The knock on cats by people who don't like them is that they're unpredictable. One of the traits often mentioned in support of this nonsense is how a cat will go from calmly being petted to attacking the hand that's caressing him -- and without any warning, it seems.
Sorry, but it just doesn't happen that way.
While many people will miss the signs of a change in attitude, if you know what you're looking for, a cat's body language will speak loudly and clearly as to what's going on in the animal's mind, especially when it comes to those seemingly out-of-the-blue attacks.
It's important to remember that cats are very sensitive to touch. The degree of sensitivity has both genetic and social factors. Some cats are born jumpy, while others are made that way because of a lack of socialization or proper training in their kittenhoods. (Never let a kitten come to believe fingers are for chewing on, even in play. Redirect your kitten's playful energy to toys instead.)
Activity levels also play a part in how much petting a cat will tolerate. Heavier, larger cat breeds are usually more satisfied to be sluggish lap kitties than are the lighter, more willowy ones who like to stay on the move.
While you likely can't turn a skitty kitty into a total lap potato, you can work to increase your pet's tolerance for petting by paying close attention to his body language as you slowly increase the time he spends in your lap.
You must first recognize that if your cat bites your hand while you're petting him, you've missed more than a couple of messages from him asking you to stop. The key one: a tail twitch that becomes more agitated, and finally escalates into a noticeable thump or thrash.
You should also be aware that some places are more sensitive than others. For a highly reactive cat, restrict your caresses to behind the ears, under the chin or the base of the tail. A long stroke down the back is too much for some kitties, and you're really taking chances when you decide to tickle your cat's tummy. The cats who enjoy it are well-outnumbered by the cats who'll quickly tire of a tummy rub and seek to stop it with teeth and claws.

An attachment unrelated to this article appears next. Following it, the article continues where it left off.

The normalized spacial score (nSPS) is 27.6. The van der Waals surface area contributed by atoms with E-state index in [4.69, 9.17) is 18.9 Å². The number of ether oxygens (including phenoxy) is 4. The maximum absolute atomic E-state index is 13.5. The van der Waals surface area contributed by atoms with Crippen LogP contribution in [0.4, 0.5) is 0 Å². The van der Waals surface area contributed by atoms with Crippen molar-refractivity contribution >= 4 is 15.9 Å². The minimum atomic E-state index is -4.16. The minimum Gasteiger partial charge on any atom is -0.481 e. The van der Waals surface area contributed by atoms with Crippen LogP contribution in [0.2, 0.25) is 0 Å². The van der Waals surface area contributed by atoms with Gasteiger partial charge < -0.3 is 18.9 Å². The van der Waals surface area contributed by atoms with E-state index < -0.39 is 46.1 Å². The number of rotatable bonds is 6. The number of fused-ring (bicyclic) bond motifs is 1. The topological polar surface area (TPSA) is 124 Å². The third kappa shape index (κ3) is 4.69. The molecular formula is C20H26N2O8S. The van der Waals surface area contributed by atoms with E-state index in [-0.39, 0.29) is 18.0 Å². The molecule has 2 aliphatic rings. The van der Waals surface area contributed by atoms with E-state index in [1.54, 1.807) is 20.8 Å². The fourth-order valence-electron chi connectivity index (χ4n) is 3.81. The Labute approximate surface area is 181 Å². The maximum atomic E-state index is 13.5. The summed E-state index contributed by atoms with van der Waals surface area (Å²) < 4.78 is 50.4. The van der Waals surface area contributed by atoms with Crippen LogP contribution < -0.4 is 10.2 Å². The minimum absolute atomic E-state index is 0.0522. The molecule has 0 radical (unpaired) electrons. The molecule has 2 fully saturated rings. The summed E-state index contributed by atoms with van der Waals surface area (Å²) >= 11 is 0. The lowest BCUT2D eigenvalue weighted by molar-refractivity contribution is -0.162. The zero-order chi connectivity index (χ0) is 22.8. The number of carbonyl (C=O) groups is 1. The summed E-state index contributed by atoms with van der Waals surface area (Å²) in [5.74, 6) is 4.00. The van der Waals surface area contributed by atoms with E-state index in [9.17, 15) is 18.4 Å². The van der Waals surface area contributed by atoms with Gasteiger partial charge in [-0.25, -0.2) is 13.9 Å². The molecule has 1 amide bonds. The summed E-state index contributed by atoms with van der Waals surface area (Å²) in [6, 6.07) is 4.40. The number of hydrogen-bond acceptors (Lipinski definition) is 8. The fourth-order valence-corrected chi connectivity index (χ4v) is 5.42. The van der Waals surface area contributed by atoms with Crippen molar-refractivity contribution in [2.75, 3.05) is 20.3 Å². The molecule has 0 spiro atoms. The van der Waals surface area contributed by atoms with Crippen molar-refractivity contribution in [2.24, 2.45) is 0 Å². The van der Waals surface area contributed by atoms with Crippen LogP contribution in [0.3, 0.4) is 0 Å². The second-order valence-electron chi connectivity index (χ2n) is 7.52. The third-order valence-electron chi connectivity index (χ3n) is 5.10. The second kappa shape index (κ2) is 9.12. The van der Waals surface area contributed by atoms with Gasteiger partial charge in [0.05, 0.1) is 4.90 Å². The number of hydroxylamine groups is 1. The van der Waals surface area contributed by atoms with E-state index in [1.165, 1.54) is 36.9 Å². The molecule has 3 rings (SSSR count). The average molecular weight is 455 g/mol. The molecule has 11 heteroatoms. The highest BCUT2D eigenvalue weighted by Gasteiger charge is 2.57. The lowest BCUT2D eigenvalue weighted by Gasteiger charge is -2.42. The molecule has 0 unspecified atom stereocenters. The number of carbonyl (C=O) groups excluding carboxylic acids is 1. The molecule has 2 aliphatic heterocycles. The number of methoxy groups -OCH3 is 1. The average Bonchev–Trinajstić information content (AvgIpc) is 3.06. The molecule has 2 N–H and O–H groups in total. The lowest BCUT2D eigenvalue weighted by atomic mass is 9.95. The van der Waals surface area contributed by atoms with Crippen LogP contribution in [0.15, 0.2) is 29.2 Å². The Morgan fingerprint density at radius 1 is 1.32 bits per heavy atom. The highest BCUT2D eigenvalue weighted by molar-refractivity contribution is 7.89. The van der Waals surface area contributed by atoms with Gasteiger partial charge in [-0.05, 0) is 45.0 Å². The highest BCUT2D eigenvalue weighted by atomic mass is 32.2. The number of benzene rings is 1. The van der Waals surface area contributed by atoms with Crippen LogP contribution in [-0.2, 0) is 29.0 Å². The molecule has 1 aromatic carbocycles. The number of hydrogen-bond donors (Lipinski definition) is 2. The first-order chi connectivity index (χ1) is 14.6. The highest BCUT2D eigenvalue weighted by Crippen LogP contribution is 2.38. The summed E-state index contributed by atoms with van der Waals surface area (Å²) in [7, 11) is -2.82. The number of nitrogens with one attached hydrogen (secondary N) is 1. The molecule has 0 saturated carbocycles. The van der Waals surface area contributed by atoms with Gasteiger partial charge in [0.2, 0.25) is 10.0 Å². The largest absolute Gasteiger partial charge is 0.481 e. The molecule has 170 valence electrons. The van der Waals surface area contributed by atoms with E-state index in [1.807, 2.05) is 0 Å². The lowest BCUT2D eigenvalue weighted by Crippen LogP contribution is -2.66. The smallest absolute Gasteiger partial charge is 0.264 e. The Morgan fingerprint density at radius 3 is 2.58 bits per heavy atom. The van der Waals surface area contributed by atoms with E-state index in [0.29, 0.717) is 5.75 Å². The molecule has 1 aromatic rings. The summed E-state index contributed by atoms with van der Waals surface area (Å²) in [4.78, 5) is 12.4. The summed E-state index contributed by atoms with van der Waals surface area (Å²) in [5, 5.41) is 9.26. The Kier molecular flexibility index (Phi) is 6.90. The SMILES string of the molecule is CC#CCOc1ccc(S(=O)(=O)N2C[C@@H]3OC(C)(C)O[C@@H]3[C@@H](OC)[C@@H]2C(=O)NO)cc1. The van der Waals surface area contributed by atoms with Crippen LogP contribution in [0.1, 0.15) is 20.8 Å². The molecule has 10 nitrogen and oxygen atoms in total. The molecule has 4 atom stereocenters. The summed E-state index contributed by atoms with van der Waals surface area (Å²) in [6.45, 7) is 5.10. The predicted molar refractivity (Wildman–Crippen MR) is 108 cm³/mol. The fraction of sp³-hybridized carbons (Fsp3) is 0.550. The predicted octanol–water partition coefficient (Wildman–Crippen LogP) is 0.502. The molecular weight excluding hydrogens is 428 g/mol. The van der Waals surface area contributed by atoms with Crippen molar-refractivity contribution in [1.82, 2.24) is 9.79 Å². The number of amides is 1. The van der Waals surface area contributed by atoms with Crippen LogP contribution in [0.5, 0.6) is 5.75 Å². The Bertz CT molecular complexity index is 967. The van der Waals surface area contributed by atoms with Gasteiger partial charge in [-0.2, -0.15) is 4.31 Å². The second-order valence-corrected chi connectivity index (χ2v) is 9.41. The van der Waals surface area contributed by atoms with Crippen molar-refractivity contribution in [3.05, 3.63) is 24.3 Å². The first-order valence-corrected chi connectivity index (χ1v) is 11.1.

Work to build your cat's tolerance to touch over time. When you pick your cat up for a petting session, don't surprise him. Come up on him slowly and pick him up gently, making sure his whole body is supported with a hand under his chest and one beneath his legs.
Pet him in the safe areas on his body only, watching for the first sign of a tail twitch. When you get that early warning sign, put your cat down immediately but gently. Don't let it go so far that he feels the need to jump off you or to bite. The key is to work up to the outskirts of tolerance and stop there, so your cat will learn to trust you in longer sessions.
Never hit a cat for biting. If you miss the signs and end up in your cat's nonaffectionate embrace, just freeze. Providing no resistance will help calm your cat so he will just let go. If you fight back or physically punish your cat, you are more likely to get bitten or scratched in the short run, and damage your relationship with your pet in the long run.
You cat is acting in the only way he knows how. It's up to you to teach him how pleasant petting can be. As any cat lover will tell you, teaching your cat to tolerate petting is well worth the effort -- for the both of you.
PETS ON THE WEB
Patti Moran almost single-handedly created the pet-sitting industry, founding an association and setting standards for others to meet. Her own pet-sitting business grew from two employees to more than 40, and she documented her success in a popular book, "Pet Sitting for Profit" (Hungry Minds Inc., $17.95). The association she founded, Pet Sitters International (www.petsit.com), offers help on its Web site to both those who want to start a business and those who want to find someone good to look after their pets. The organization also promotes a "Take Your Dog to Work Day," which this year will be held on June 22.
Characterized by the side-to-side sliding of one jaw over the other, the sound a parrot makes when grinding its bill may be annoying to you, but it should be music to your ears. That's because usually grinding attests to a satisfied and secure bird. You're most likely to hear grinding after your pet has a big meal (in which case, the expression is comparable to the belt-loosening utterances some humans let fly in similar circumstances). Some parrots also making grinding noises when they're drifting off to sleep.